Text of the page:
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If I sit down cross-legged on the floor for any more than about ten minutes I start to get pins and needles, and this seems to be common among other adults I have spoken to.

My 3 year old daughter on the other hand can sit down in this way seemingly for as long as she likes without being affected by pins and needles.

Is there a reason for this?

  • Maybe because adults are heavier – Kenshin Aug 14 '18 at 10:05
  • Hi Alan. Pins and needles (paraesthesia in the medical jargon) is caused by compression of nerves and is nothing to do with blood flow or circulation. Children’s tissues are more flexible and supple, and this the nerves are less likely to be impinged due to positioning. As we get older we get more solid and also more stiff and less flexible, meaning that relatively sensitive nerves are more easily annoyed. – Chris Aug 14 '18 at 13:04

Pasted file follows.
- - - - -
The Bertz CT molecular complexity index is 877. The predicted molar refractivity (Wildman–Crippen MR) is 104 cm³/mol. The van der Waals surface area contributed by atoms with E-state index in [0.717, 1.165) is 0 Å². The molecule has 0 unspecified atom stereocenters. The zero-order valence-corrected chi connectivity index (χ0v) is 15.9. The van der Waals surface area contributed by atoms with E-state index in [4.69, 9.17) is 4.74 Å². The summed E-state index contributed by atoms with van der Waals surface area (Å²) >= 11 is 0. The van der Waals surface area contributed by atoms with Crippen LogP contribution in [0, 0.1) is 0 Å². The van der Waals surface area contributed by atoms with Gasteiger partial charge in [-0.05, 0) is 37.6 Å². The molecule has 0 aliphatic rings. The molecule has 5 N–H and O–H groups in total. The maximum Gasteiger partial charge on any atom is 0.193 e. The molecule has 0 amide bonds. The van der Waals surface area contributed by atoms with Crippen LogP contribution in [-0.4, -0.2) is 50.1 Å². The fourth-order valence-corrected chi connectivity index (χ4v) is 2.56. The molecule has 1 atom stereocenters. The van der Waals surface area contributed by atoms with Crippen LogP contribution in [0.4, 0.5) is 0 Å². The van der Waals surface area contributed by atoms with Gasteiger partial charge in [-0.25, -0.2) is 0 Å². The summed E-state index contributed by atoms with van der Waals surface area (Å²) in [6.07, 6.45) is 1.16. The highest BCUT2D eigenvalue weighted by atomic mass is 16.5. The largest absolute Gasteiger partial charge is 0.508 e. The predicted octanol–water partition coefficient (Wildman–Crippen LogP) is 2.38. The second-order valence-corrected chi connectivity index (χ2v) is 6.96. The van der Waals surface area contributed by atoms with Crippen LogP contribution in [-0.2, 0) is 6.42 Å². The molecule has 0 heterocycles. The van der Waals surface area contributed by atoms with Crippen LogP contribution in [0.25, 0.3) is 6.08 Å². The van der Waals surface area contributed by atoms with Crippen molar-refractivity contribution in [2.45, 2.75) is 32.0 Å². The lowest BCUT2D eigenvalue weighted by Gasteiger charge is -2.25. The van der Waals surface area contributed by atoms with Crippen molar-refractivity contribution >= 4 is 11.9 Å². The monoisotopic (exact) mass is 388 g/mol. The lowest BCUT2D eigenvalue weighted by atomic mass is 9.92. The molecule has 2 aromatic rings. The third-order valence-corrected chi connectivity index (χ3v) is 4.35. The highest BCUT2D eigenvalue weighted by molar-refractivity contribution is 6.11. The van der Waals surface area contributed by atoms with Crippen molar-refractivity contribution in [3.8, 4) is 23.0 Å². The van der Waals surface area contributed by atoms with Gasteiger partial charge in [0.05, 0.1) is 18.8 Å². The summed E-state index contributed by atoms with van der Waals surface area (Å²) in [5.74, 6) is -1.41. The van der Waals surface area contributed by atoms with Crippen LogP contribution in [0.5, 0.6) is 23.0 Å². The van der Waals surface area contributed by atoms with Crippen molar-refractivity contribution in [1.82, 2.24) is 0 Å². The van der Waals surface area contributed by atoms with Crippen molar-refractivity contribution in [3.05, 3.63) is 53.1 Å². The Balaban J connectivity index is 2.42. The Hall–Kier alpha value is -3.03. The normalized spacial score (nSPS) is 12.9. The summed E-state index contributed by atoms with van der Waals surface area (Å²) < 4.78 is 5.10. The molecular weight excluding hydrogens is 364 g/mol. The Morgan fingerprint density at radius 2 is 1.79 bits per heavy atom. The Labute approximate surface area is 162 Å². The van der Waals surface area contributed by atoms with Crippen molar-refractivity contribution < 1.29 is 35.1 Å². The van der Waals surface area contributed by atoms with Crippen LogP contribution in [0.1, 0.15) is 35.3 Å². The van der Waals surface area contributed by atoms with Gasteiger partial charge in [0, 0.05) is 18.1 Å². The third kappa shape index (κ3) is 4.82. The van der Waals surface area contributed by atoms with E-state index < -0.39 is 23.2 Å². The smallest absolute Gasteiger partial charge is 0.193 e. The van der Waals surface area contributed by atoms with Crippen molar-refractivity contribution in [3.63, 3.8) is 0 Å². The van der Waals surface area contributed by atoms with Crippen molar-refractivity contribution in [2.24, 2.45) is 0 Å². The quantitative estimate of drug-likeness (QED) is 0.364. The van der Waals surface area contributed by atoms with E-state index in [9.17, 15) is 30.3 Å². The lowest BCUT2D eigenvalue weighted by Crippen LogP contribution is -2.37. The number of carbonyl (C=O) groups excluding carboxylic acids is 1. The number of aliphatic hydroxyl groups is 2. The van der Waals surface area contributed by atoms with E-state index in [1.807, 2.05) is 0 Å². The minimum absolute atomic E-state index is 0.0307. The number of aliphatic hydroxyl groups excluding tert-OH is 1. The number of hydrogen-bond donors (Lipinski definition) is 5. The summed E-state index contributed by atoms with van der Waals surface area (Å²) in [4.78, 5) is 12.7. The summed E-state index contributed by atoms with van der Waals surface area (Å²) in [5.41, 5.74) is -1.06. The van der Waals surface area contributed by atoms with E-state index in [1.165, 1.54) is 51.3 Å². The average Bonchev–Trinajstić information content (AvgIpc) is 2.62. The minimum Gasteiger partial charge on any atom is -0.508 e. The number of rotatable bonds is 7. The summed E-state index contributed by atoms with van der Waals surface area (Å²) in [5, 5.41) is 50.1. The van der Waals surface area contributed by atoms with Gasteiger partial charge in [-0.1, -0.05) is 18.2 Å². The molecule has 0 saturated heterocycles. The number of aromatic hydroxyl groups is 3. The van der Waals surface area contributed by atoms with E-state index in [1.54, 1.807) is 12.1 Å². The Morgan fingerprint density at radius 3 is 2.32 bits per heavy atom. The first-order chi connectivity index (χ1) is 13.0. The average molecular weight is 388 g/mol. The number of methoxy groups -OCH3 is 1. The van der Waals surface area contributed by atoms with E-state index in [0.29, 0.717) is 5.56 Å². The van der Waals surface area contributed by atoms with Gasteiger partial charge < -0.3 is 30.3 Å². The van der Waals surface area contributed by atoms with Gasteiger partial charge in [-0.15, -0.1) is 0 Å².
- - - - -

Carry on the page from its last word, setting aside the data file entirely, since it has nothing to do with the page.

• @Chris Answers in comments are frowned upon at StackExchange - if you'd like to answer a question you should write it as an answer. – Bryan Krause Aug 14 '18 at 23:42
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    @BryanKrause Thanks for the heads up Bryan. I will make this an answer. – Chris Aug 16 '18 at 21:30
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Pins and needles (paraesthesia in the medical jargon) is caused by compression of nerves and is nothing to do with blood flow or circulation (other than the very small blood vessels supplying the nerves themselves).

Children’s tissues are more flexible and supple, and this means that the nerves are less likely to be impinged due to positioning. As we get older we get more solid and also more stiff and less flexible, meaning that relatively sensitive nerves are more easily annoyed.

There is some useful information here.

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